The cost of the gender gap in agricultural productivity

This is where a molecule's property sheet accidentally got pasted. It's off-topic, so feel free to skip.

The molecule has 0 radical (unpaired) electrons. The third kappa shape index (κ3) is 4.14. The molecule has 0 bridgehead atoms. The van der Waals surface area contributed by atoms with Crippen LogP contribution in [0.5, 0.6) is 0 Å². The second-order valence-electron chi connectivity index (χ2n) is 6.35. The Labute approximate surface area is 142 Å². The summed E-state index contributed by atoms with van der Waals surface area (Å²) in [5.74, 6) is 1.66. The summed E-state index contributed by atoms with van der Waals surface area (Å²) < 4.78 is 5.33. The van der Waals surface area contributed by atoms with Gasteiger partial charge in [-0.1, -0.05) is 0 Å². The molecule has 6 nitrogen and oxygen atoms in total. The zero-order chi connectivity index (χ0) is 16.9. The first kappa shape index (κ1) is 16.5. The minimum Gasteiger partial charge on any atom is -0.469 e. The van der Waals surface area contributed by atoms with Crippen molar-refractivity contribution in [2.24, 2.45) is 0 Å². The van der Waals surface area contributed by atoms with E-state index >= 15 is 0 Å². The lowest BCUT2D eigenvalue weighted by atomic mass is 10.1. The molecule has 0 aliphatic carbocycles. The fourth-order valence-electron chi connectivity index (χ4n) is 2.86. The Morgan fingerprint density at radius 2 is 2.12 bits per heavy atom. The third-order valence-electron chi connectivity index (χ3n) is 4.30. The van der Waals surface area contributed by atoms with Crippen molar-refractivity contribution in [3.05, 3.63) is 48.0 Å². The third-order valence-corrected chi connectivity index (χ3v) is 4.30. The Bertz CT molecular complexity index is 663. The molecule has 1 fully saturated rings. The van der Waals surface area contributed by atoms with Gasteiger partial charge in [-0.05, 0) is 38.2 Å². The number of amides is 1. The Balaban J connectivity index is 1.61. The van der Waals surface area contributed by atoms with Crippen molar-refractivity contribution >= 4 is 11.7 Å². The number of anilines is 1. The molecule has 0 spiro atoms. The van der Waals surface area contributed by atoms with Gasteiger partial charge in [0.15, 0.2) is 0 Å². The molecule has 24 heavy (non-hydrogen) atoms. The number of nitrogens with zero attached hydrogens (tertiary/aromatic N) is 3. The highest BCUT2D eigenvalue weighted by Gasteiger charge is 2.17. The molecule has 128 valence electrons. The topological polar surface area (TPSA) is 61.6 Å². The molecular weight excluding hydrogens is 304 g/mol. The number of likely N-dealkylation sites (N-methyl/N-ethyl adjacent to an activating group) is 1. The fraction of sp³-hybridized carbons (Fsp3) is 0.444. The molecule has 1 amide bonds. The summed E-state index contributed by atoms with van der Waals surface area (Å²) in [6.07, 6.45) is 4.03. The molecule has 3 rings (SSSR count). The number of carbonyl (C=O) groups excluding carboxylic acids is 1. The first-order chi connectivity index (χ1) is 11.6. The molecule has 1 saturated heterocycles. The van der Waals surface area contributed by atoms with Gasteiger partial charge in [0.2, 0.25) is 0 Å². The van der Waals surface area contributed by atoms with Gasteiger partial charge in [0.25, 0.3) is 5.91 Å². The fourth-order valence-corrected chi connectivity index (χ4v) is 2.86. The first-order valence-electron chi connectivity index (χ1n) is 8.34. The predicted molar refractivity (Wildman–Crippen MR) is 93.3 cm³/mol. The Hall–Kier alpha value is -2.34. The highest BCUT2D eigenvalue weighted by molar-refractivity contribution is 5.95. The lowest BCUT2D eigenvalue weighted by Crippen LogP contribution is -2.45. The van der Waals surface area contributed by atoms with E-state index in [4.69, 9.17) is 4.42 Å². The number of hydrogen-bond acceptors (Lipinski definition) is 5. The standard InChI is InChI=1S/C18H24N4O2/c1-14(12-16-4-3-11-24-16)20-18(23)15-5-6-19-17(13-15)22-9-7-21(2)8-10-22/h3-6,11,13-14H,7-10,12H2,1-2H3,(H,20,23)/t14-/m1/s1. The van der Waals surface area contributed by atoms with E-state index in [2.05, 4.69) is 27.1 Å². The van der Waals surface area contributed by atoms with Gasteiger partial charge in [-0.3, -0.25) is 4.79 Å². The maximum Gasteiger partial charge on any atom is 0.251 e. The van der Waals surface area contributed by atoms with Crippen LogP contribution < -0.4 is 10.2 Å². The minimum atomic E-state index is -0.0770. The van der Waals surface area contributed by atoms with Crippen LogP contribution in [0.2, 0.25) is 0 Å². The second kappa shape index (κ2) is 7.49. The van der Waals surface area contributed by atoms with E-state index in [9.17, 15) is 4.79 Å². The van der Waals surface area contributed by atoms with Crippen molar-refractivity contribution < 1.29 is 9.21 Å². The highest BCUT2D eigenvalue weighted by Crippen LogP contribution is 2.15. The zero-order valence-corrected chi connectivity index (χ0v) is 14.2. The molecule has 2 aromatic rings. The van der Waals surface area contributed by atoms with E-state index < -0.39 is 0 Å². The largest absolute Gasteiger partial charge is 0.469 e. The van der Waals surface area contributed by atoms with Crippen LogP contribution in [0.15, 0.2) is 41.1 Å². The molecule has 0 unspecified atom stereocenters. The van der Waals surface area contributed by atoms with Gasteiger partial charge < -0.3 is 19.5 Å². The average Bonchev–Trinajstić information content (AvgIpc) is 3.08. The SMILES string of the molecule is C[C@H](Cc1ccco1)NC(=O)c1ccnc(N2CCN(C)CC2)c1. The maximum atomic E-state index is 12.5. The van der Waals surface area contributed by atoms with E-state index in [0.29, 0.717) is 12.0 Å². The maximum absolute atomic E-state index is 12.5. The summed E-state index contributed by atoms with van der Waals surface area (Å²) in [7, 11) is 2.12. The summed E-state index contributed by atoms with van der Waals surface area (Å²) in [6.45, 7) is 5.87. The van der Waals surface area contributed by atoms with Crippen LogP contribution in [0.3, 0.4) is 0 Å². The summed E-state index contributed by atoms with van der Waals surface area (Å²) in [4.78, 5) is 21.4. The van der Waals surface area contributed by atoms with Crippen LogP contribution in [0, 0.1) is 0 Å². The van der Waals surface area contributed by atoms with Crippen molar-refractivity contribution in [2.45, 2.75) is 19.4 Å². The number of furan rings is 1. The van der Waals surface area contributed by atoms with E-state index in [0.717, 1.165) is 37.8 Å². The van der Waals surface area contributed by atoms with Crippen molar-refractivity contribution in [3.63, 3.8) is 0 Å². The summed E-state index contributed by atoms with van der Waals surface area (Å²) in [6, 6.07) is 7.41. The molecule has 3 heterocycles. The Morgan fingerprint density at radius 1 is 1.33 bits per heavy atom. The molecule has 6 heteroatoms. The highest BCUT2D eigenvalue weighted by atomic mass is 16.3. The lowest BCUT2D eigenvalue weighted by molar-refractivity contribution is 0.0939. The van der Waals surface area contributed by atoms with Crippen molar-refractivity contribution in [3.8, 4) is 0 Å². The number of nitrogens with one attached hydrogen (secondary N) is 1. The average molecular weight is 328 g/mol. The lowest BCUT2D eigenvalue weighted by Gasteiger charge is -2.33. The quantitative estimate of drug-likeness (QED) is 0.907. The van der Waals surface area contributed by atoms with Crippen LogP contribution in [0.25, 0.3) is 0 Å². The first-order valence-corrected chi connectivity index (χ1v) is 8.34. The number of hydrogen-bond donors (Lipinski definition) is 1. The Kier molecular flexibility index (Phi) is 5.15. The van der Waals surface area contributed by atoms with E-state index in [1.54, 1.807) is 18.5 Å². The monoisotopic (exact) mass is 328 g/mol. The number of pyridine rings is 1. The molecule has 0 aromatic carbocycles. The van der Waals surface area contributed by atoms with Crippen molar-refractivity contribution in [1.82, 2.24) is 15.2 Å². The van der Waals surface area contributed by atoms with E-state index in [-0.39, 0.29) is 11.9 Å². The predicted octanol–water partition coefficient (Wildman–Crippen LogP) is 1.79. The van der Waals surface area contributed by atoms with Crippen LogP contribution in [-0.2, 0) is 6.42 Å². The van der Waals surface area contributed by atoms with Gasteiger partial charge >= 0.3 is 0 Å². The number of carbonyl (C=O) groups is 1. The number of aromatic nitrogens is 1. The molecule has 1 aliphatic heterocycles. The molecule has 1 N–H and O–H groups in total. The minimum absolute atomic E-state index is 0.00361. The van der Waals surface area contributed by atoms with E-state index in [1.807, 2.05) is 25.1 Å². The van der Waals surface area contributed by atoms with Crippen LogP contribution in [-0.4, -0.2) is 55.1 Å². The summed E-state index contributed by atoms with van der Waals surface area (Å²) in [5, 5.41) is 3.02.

This concise report (PDF) by UNWomen estimates the monetary value of the gender gap, its associated costs and the effectiveness of certain policies and interventions in agricultural productivity. The report focuses on the countries Malawi, Tanzania and Uganda. However, the analysis can be replicated by policy makers from other countries since the methodology and data used to quantify the costs of the gender gap and to determine to what extend different factors contribute to the gender gap are aptly presented in two Appendices. While women comprise a large proportion of the agricultural labor force in Sub-Saharan Africa (30-80%), they are consistently found to be less productive than their male counterparts. Women tend to have unequal access to key agricultural inputs, like labor, knowledge, fertilizer and improved seeds. The study provides further evidence that reducing the gender gap could translate into significant poverty reduction and improved nutritional outcomes. The report provides a unique quantification of the costs in terms of lost growth opportunities and an estimate of what societies, economies and communities would gain were the gender gaps in agriculture to be addressed. The authors estimate that the gender gap amounts to US$100 million in Malawi, US$105 million in Tanzania, and US$67 million in Uganda per year. The report also provides guidance as to the factors that must be targeted in order to close the gender gap by improving opportunities for women farmers. It concludes with a set of general policy recommendations on how women’s empowerment, agriculture productivity and economic growth can be addressed in an integrated manner and thereby contributes to achieving the Sustainable Development Goals at the national level. The report is accompanied by a policy brief (PDF) and also presented as a poster (PDF).